Despite the popularity of Norwegian salmon all around the world, a new study has rated Norwegian meals as the world’s worst cuisine. The end result has triggered rather a stir in the country’s media.
Visitors of on the web food items encyclopedia TasteAtlas rated Norway’s cuisine as the world’s worst delicacies among the the 95 international locations integrated in the survey. The rankings choose into account audience votes for ingredients, dishes and beverages, with Italian, Greek, Spanish, Japanese and Indian cuisines coming out on leading.
The cuisines of Nordic neighbors Sweden (62nd), Finland (72nd) and Iceland (91st) also fared poorly in the rankings. Denmark in 35th was the only Nordic nation to emerge with my credit rating. So, is Norwegian—and Nordic—cuisine as terrible as the survey suggests?
Regular Norwegian food stuff
It is fair to say that some of Norway’s most classic foods are hardly inspiring. Meats and fish had been salted or air-dried in the times right before refrigeration to protect them for the winter season months.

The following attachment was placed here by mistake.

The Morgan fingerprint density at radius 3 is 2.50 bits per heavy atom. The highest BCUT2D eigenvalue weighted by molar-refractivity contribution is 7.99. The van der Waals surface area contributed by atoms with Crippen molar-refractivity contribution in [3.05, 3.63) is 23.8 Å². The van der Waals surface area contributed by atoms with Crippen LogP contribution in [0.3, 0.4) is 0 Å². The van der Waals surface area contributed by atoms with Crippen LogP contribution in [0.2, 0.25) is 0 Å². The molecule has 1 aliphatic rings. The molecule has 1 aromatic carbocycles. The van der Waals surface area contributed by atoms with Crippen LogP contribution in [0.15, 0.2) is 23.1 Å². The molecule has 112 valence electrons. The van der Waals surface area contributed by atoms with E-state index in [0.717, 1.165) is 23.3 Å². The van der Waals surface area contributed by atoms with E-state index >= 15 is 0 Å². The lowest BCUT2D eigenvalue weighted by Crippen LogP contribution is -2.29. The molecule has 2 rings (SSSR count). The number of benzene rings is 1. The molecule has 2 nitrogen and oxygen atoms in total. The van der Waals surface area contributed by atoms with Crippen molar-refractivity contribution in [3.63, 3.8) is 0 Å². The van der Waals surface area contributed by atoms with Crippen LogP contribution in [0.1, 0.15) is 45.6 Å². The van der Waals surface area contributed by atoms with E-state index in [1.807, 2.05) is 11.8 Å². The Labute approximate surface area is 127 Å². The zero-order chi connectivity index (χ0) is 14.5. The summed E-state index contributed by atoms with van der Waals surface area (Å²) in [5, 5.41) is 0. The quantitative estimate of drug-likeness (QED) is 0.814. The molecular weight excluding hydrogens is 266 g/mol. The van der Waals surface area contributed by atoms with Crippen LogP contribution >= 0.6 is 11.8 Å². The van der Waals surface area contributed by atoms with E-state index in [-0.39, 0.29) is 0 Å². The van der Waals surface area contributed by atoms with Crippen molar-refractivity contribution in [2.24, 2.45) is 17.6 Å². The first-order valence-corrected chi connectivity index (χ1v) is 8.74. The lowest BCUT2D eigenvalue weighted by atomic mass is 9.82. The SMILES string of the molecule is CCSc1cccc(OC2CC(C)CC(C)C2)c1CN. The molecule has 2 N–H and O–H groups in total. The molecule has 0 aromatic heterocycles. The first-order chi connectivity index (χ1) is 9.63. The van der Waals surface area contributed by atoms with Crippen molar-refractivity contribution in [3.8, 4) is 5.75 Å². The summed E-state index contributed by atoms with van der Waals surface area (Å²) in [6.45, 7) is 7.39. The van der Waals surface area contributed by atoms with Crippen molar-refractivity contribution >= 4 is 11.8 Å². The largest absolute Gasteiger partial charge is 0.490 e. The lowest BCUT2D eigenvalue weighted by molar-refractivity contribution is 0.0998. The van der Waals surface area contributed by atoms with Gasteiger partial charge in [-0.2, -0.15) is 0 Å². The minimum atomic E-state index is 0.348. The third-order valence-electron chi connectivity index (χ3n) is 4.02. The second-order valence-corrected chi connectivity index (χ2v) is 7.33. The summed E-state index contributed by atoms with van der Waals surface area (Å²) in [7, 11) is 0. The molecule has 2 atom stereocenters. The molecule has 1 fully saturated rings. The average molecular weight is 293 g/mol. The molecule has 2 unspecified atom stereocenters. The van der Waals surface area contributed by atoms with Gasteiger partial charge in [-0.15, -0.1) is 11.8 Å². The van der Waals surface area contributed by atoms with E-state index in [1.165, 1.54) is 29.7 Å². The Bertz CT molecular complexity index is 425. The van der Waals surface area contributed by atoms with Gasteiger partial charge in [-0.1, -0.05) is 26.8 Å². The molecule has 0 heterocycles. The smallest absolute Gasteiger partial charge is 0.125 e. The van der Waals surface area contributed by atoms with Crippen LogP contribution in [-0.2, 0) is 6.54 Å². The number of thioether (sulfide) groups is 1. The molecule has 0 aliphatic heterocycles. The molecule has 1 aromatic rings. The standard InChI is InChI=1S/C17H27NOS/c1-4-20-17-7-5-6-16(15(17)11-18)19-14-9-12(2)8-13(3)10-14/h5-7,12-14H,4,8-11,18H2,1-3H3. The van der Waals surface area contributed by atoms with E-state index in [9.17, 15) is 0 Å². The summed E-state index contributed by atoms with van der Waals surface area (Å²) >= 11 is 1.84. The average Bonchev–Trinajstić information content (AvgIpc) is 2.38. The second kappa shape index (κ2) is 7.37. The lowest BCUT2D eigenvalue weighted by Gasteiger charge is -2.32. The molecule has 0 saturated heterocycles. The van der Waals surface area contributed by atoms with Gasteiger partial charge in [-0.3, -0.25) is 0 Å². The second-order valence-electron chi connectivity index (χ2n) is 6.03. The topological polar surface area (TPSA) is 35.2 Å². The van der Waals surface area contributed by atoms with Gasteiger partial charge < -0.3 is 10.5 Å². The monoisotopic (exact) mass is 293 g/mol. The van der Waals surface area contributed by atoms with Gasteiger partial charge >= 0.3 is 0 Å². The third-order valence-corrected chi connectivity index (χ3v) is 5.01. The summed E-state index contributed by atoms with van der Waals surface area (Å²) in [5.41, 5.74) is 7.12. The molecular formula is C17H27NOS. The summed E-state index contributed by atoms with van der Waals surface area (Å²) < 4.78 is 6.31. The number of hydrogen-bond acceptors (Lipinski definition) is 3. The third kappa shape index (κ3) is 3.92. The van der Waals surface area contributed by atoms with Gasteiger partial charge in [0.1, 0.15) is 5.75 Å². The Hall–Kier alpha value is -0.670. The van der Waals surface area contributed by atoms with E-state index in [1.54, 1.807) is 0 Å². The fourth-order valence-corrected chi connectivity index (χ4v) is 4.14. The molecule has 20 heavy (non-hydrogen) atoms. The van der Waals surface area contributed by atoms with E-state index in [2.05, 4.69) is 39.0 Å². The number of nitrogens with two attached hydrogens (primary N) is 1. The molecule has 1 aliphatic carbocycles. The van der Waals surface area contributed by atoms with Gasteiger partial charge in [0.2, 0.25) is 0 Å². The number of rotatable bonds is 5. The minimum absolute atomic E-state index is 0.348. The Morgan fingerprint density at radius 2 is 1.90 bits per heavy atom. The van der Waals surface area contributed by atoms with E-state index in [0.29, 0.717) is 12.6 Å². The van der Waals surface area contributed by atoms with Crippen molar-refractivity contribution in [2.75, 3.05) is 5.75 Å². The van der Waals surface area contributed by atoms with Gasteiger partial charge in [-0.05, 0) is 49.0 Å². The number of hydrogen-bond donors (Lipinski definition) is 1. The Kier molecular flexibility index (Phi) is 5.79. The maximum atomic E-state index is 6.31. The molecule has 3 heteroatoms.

Dishes these types of as lufefisk—aged stockfish remedied in lye—and salted meats still attribute on conventional menus today with plain, boiled potatoes a widespread accompaniment.
Modern day household cooking prioritises advantage, so significantly so that a frozen pizza manufacturer is normally regarded as by quite a few to be Norway’s unofficial national dish. The genuine national dish, a mutton, cabbage and boiled potato dish acknowledged as fårikål, is generally cherished for its ease of preparation.
Those people seeking to prioritise household cooking are not assisted by the deficiency of levels of competition in the grocery retail outlet market, generally leading to a absence of option on supermarket shelves.
Snacks also are uninspiring. The very simple pølse—a hot pet dog eaten in a bun or a potato wrap identified as a lompe—is the ‘street food’ of decision for many Norwegians, while a waffle topped